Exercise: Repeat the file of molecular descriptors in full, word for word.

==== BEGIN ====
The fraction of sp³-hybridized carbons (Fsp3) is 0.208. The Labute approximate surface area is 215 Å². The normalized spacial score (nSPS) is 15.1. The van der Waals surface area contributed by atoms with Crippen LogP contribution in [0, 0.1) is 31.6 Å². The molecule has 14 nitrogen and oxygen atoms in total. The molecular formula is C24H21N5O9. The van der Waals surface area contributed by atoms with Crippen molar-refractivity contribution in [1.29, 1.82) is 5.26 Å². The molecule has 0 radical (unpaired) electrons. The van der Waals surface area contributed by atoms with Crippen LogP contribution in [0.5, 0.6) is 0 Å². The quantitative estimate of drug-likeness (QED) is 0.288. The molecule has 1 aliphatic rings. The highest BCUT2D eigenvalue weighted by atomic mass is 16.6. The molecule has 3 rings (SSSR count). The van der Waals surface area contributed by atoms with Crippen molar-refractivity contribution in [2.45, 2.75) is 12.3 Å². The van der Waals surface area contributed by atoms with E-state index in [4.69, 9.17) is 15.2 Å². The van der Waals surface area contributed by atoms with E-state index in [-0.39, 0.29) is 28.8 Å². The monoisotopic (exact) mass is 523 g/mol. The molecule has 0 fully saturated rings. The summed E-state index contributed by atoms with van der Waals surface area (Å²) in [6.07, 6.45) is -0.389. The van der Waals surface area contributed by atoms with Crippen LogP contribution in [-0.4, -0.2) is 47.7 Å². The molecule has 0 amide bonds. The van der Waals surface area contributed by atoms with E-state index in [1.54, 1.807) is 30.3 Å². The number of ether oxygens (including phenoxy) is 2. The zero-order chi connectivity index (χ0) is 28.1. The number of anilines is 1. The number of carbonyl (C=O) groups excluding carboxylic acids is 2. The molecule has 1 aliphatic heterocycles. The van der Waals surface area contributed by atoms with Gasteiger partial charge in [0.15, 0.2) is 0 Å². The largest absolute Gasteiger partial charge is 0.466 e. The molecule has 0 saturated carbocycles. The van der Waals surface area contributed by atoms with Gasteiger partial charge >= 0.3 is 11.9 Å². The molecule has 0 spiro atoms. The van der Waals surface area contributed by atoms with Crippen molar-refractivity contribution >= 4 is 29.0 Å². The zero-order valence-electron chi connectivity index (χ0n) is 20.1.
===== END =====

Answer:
The fraction of sp³-hybridized carbons (Fsp3) is 0.208. The Labute approximate surface area is 215 Å². The normalized spacial score (nSPS) is 15.1. The van der Waals surface area contributed by atoms with Crippen LogP contribution in [0, 0.1) is 31.6 Å². The molecule has 14 nitrogen and oxygen atoms in total. The molecular formula is C24H21N5O9. The van der Waals surface area contributed by atoms with Crippen molar-refractivity contribution in [1.29, 1.82) is 5.26 Å². The molecule has 0 radical (unpaired) electrons. The van der Waals surface area contributed by atoms with Crippen LogP contribution in [0.5, 0.6) is 0 Å². The quantitative estimate of drug-likeness (QED) is 0.288. The molecule has 1 aliphatic rings. The highest BCUT2D eigenvalue weighted by atomic mass is 16.6. The molecule has 3 rings (SSSR count). The van der Waals surface area contributed by atoms with Crippen molar-refractivity contribution in [2.45, 2.75) is 12.3 Å². The van der Waals surface area contributed by atoms with E-state index in [4.69, 9.17) is 15.2 Å². The van der Waals surface area contributed by atoms with E-state index in [-0.39, 0.29) is 28.8 Å². The monoisotopic (exact) mass is 523 g/mol. The molecule has 0 fully saturated rings. The summed E-state index contributed by atoms with van der Waals surface area (Å²) in [6.07, 6.45) is -0.389. The van der Waals surface area contributed by atoms with Crippen LogP contribution in [-0.4, -0.2) is 47.7 Å². The molecule has 0 amide bonds. The van der Waals surface area contributed by atoms with E-state index in [1.54, 1.807) is 30.3 Å². The number of ether oxygens (including phenoxy) is 2. The zero-order chi connectivity index (χ0) is 28.1. The number of anilines is 1. The number of carbonyl (C=O) groups excluding carboxylic acids is 2. The molecule has 1 aliphatic heterocycles. The van der Waals surface area contributed by atoms with Gasteiger partial charge in [0.15, 0.2) is 0 Å². The largest absolute Gasteiger partial charge is 0.466 e. The molecule has 0 saturated carbocycles. The van der Waals surface area contributed by atoms with Gasteiger partial charge >= 0.3 is 11.9 Å². The molecule has 0 spiro atoms. The van der Waals surface area contributed by atoms with Crippen molar-refractivity contribution >= 4 is 29.0 Å². The zero-order valence-electron chi connectivity index (χ0n) is 20.1.